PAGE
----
‘There’s joy I haven’t felt for years!’ How an app finally got me hooked on the piano | Life and style

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Misplaced pride may have clouded my memories of learning the piano as a kid in the early 90s. I can still picture the piano itself, a knackered upright that was so old it had brass candleholders. I definitely remember my teacher, Issie, a local jazz musician. And I thought I’d done pretty well until … what, grade three? Maybe even four?

“Forgot you failed grade two!” came a recent WhatsApp message from my mother, who had excavated the marking form from a filing cabinet. That made two of us.

The examiner’s comments were so devastating I’m amazed they weren’t seared into my mind. “Many notes went seriously wrong” in one, unnamed piece; in another they were “confused … and then the music broke down”. My scales were “bewildered”. General remarks: “Fundamentals have to be dealt with without delay.”

How about a delay of 30 years?

A lifetime since my failure to practise prompted a family agreement that the piano wasn’t for me, I’m back at the keys. This time I don’t have a teacher to disappoint, but a dizzying range of apps and sites that are transforming the experience of millions of adults who otherwise might not have given the instrument a second glance.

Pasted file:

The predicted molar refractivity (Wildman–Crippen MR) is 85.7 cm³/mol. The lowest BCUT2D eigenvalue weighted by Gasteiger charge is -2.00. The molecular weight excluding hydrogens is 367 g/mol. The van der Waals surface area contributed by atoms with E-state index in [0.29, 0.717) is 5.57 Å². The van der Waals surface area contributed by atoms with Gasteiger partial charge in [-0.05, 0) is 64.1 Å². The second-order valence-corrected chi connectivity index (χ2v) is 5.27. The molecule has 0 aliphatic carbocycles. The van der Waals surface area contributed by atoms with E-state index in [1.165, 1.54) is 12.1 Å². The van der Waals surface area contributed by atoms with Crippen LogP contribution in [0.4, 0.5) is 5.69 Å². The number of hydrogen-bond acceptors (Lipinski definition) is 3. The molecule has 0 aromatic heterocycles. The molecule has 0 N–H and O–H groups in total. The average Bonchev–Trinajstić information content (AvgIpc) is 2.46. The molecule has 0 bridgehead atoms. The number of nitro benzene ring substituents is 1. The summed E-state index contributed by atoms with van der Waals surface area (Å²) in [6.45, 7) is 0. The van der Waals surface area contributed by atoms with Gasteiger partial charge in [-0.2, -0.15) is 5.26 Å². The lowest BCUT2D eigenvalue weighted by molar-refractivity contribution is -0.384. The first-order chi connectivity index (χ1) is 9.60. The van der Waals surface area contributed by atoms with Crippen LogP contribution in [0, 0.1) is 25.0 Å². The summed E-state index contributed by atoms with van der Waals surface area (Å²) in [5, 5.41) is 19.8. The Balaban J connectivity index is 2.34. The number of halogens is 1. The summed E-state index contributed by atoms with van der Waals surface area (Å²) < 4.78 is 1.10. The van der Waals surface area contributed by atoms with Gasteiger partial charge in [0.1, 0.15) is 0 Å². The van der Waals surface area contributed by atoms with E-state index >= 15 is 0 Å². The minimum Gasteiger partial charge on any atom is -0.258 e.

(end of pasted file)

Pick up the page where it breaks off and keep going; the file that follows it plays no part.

In a marriage of cutting-edge and 300-year-old technology, the piano is riding high. The amateur reality show The Piano, which returns to Channel 4 for a second series next month with Lang Lang as a judge, has reinforced its status as an accessible instrument for all ages. And the interest that surged in lockdown shows no sign of slackening. Last summer, Casio recorded a 133% jump in piano sales in the week after Elton John wowed Glastonbury.

My own journey back to the ivories started shortly before Christmas when I bought a piano so that my son, Jake, who’s six, could start lessons with a tutor. I settled on a digital Yamaha (the headphones option seemed wise in our knocked-through living space). I had no plans to play myself; like my own parents, I felt as if learning the piano was a kids’ thing, like yoghurt pouches or phonics.

‘We’ve mastered a duet of Mary Had a Little Lamb’ … Simon Usborne with his son, Jake. Photograph: David Levene/The Guardian

That all changed when I noted that the piano came with a free trial for Flowkey. I’d never heard of this or any other piano learning apps, assuming that you needed a flesh-and-blood teacher to progress. Three months later, I’ve spent way more time at the piano than Jake. After hours of practice of the sort I used to avoid, I can play, to varying degrees of competence, songs by musicians as diverse as Handel and Billie Eilish. I’m hooked, and occasionally have to remind myself to let Jake take his turn. We’ve even mastered an extremely simple duet of Mary Had a Little Lamb.